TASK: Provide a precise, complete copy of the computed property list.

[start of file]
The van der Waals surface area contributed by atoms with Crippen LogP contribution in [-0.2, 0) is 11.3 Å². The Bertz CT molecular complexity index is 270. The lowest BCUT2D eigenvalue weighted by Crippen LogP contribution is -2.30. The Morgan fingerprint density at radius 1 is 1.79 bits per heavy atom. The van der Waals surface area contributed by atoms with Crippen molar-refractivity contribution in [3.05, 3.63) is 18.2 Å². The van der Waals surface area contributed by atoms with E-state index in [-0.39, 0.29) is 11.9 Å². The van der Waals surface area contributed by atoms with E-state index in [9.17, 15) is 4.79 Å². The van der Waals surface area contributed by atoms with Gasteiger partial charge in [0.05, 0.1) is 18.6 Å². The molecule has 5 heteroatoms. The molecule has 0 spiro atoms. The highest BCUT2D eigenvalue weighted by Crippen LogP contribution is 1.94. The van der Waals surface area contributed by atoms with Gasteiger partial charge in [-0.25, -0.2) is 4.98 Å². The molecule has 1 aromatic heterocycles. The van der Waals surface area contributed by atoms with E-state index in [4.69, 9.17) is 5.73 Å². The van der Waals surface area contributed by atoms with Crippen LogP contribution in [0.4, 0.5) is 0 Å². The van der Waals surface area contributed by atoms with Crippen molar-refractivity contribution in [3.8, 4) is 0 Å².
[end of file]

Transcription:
The van der Waals surface area contributed by atoms with Crippen LogP contribution in [-0.2, 0) is 11.3 Å². The Bertz CT molecular complexity index is 270. The lowest BCUT2D eigenvalue weighted by Crippen LogP contribution is -2.30. The Morgan fingerprint density at radius 1 is 1.79 bits per heavy atom. The van der Waals surface area contributed by atoms with Crippen molar-refractivity contribution in [3.05, 3.63) is 18.2 Å². The van der Waals surface area contributed by atoms with E-state index in [-0.39, 0.29) is 11.9 Å². The van der Waals surface area contributed by atoms with E-state index in [9.17, 15) is 4.79 Å². The van der Waals surface area contributed by atoms with Gasteiger partial charge in [0.05, 0.1) is 18.6 Å². The molecule has 5 heteroatoms. The molecule has 0 spiro atoms. The highest BCUT2D eigenvalue weighted by Crippen LogP contribution is 1.94. The van der Waals surface area contributed by atoms with Gasteiger partial charge in [-0.25, -0.2) is 4.98 Å². The molecule has 1 aromatic heterocycles. The van der Waals surface area contributed by atoms with E-state index in [4.69, 9.17) is 5.73 Å². The van der Waals surface area contributed by atoms with Crippen LogP contribution in [0.4, 0.5) is 0 Å². The van der Waals surface area contributed by atoms with Crippen molar-refractivity contribution in [3.8, 4) is 0 Å².